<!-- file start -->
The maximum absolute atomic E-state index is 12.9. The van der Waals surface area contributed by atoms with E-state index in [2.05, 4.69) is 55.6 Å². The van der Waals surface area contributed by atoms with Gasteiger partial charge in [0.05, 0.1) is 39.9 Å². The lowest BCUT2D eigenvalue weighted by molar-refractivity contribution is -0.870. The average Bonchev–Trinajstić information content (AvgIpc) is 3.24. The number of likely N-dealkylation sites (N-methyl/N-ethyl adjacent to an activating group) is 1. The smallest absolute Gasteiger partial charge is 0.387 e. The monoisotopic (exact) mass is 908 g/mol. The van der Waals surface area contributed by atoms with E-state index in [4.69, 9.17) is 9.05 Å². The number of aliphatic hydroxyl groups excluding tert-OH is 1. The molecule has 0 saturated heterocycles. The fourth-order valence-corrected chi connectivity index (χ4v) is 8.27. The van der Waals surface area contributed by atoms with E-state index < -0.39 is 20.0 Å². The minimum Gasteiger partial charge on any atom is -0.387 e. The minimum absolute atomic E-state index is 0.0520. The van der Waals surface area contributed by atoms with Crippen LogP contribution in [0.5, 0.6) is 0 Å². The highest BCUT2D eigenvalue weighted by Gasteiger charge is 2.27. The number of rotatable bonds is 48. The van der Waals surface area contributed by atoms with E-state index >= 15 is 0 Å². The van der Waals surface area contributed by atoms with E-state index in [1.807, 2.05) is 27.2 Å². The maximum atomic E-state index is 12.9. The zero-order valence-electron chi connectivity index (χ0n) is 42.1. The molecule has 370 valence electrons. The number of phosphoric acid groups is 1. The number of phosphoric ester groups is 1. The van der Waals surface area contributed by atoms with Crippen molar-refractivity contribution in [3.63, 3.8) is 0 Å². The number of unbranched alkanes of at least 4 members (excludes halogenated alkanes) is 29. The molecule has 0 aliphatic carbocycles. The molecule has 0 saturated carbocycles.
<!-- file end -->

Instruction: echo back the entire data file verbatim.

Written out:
The maximum absolute atomic E-state index is 12.9. The van der Waals surface area contributed by atoms with E-state index in [2.05, 4.69) is 55.6 Å². The van der Waals surface area contributed by atoms with Gasteiger partial charge in [0.05, 0.1) is 39.9 Å². The lowest BCUT2D eigenvalue weighted by molar-refractivity contribution is -0.870. The average Bonchev–Trinajstić information content (AvgIpc) is 3.24. The number of likely N-dealkylation sites (N-methyl/N-ethyl adjacent to an activating group) is 1. The smallest absolute Gasteiger partial charge is 0.387 e. The monoisotopic (exact) mass is 908 g/mol. The van der Waals surface area contributed by atoms with E-state index in [4.69, 9.17) is 9.05 Å². The number of aliphatic hydroxyl groups excluding tert-OH is 1. The molecule has 0 saturated heterocycles. The fourth-order valence-corrected chi connectivity index (χ4v) is 8.27. The van der Waals surface area contributed by atoms with E-state index < -0.39 is 20.0 Å². The minimum Gasteiger partial charge on any atom is -0.387 e. The minimum absolute atomic E-state index is 0.0520. The van der Waals surface area contributed by atoms with Crippen LogP contribution in [0.5, 0.6) is 0 Å². The highest BCUT2D eigenvalue weighted by Gasteiger charge is 2.27. The number of rotatable bonds is 48. The van der Waals surface area contributed by atoms with E-state index >= 15 is 0 Å². The van der Waals surface area contributed by atoms with E-state index in [1.807, 2.05) is 27.2 Å². The maximum atomic E-state index is 12.9. The zero-order valence-electron chi connectivity index (χ0n) is 42.1. The molecule has 370 valence electrons. The number of phosphoric acid groups is 1. The number of phosphoric ester groups is 1. The van der Waals surface area contributed by atoms with Crippen molar-refractivity contribution in [3.63, 3.8) is 0 Å². The number of unbranched alkanes of at least 4 members (excludes halogenated alkanes) is 29. The molecule has 0 aliphatic carbocycles. The molecule has 0 saturated carbocycles.